At the outset, we must determine our standard of review. That standard of review will depend upon the nature of the error alleged in the petition for judicial review. If errors of law are alleged, our review is de novo. If the alleged error is that the final agency decision is not supported by the evidence, we employ the whole record test. Here, although the petition for judicial review alleges certain errors of law, the crux of the petition focuses on whether the SPC's final decision was supported by substantial evidence. Accordingly, the appropriate standard of review is the whole record test. That test requires us to examine the administrative record and determine whether it contains substantial evidence to support the agency's decision.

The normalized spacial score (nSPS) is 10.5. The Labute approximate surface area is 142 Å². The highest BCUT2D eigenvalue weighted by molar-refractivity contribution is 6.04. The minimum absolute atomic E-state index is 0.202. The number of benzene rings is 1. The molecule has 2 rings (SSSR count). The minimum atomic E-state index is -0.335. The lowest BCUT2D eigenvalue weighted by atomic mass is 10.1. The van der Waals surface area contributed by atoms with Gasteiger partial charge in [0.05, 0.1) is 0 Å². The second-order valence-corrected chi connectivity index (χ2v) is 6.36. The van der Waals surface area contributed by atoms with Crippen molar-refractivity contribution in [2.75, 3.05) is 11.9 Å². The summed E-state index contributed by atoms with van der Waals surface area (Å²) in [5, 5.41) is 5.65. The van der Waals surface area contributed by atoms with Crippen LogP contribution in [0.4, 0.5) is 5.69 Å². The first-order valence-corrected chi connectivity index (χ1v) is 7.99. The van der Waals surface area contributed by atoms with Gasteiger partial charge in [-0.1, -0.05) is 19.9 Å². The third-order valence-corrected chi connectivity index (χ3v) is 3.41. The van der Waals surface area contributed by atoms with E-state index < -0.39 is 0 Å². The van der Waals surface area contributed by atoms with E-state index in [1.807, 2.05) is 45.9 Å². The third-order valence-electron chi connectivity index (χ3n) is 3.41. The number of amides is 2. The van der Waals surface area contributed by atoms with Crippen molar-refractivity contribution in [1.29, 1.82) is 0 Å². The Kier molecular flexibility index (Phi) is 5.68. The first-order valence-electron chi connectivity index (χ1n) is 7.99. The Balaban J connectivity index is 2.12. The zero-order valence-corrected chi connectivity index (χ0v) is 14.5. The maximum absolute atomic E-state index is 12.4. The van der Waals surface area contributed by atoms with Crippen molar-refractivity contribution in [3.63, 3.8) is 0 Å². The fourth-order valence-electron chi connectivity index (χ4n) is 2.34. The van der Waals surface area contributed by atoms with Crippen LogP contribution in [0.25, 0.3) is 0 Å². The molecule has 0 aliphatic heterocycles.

Curtis v. N.C. Dep't of Transp., 140 N.C. App. 475, 478, 537 S.E.2d 498, 501, (2000) (internal quotation marks and citations omitted).
    G.S. § 67-4.1(a)(2)(c) provides, in pertinent part, that a:
        “[p]otentially dangerous dog” means a dog that the person or Board designated by the county or municipal authority responsible for animal control determines to have . . . [a]pproached a person when not on the owner's property in a vicious or terrorizing manner in an apparent attitude of attack.